Healthcare worker wearing a surgical mask at California Pacific Medical Center courtesy Artur Bergman, flickr

When disease outbreaks occur, people with essential roles – healthcare workers, first responders, and teachers, for example – are typically up close and personal with infected people. As these front-line workers become infected, healthy individuals take their places.

Mathematical biologist Samuel Scarpino, who creates and analyzes epidemiological models, wondered how this exchange of critical people affects the spread of disease. The practice clearly raises the risk of infection for the replacement individuals – but the population dynamics of this increase are neglected in existing epidemiological models. 

Scarpino, while he was an Omidyar Fellow at SFI, set out to quantify that risk and understand its influence. He enlisted the help of theoretical physicist Laurent Hébert-Dufresne, a James S. McDonnell Fellow at the Institute, and Antoine Allard, Hébert-Dufresne’s longtime collaborator from the University of Barcelona. Both study complex patterns in networks.

The trio integrated this “human exchange” into network models of disease and found that replacing sick individuals with healthy ones can actually accelerate the spread of infection. Scarpino and Hébert-Dufresne tested their ideas on 17 years’ worth of data on two diseases: influenza and dengue. Their analysis, published August 1 in Nature Physics, reveals that human exchange likely accelerates outbreaks of influenza, which spreads via human contact. But it has no effect on the spread of dengue – which makes sense, as dengue spreads via mosquitoes.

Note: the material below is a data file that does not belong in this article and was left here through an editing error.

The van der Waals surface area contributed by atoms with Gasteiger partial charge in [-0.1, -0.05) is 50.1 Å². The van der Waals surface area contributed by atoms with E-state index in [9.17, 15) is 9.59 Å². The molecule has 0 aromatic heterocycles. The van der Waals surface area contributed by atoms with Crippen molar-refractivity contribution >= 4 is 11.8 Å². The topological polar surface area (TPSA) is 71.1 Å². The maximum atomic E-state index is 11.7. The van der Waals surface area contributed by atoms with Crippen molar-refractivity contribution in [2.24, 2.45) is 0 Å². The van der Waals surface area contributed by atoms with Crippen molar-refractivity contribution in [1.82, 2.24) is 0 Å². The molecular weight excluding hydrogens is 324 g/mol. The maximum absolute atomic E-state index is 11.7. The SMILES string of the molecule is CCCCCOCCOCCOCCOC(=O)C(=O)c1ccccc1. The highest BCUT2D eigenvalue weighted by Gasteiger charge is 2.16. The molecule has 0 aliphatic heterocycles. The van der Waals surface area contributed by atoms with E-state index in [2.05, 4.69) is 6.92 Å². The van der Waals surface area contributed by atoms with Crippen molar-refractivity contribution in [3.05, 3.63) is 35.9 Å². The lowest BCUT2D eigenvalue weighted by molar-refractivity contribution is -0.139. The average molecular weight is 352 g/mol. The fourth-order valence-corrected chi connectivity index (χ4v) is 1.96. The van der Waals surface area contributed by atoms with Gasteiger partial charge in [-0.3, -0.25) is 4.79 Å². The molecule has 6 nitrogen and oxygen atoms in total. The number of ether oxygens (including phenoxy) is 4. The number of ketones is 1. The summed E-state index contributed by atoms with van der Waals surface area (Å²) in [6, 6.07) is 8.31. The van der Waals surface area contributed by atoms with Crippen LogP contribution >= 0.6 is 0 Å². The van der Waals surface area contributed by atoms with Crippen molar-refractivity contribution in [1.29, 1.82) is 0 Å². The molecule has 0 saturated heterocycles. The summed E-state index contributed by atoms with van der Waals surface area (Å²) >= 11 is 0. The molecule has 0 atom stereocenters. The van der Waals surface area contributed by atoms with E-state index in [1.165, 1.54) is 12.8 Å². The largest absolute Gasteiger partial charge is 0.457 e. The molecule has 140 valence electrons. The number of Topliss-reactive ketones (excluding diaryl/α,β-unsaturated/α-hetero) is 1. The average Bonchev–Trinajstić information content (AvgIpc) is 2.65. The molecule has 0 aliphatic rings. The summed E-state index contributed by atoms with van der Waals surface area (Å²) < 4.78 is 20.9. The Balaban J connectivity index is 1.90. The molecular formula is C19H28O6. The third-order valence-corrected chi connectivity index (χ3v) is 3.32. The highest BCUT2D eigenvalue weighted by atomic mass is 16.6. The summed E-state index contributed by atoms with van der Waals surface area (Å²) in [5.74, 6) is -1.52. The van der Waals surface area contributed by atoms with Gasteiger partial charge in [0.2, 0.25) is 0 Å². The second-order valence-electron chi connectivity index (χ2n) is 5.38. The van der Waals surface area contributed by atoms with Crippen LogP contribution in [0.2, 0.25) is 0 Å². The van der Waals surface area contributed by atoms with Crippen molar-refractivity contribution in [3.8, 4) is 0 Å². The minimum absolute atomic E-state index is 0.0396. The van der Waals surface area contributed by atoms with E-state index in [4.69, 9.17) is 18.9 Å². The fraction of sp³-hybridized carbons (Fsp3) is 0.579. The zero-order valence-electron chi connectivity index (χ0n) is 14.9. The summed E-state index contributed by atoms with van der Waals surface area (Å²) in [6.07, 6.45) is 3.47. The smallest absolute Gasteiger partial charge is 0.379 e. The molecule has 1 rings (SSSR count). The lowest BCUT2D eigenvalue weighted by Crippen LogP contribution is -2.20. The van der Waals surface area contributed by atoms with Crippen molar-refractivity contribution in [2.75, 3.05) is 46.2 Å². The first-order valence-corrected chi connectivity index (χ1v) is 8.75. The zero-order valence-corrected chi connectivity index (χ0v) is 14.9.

“We didn’t see a strong signal in diseases where we didn’t expect it,” says Hébert-Dufresne. 

What does this mean in terms of practical advice for workers and managers contemplating a sick day? "Of course, being infinitely prudent and staying home as soon as we get infected would be ideal," says Hebert-Dufresne. "The problem is that we cannot afford to be infinitely prudent. From there comes a tradeoff: staying home always slows down an epidemic at first, but eventually the fact that some responsibilities of sick workers are redistributed catches up to us once the epidemic is more prevalent. That's when we see an acceleration."

A sick person should stay home, the researchers advise. But if possible, their responsibilities should be redistributed among existing workers (that is, another worker should not be brought in to replace him or her, if possible). 

Scarpino, now an assistant professor at the University of Vermont, says he hopes to see this effect integrated into future epidemiological models. “Models where you start to incorporate slightly more realistic human behavior are essential if we’re going to make high-fidelity public health and clinical decisions,” he says.

Read the paper in Nature Physics (August 1, 2016)

Read the article in Pacific Standard (August 1, 2016)

Read the article in Gizmodo (August 3, 2016)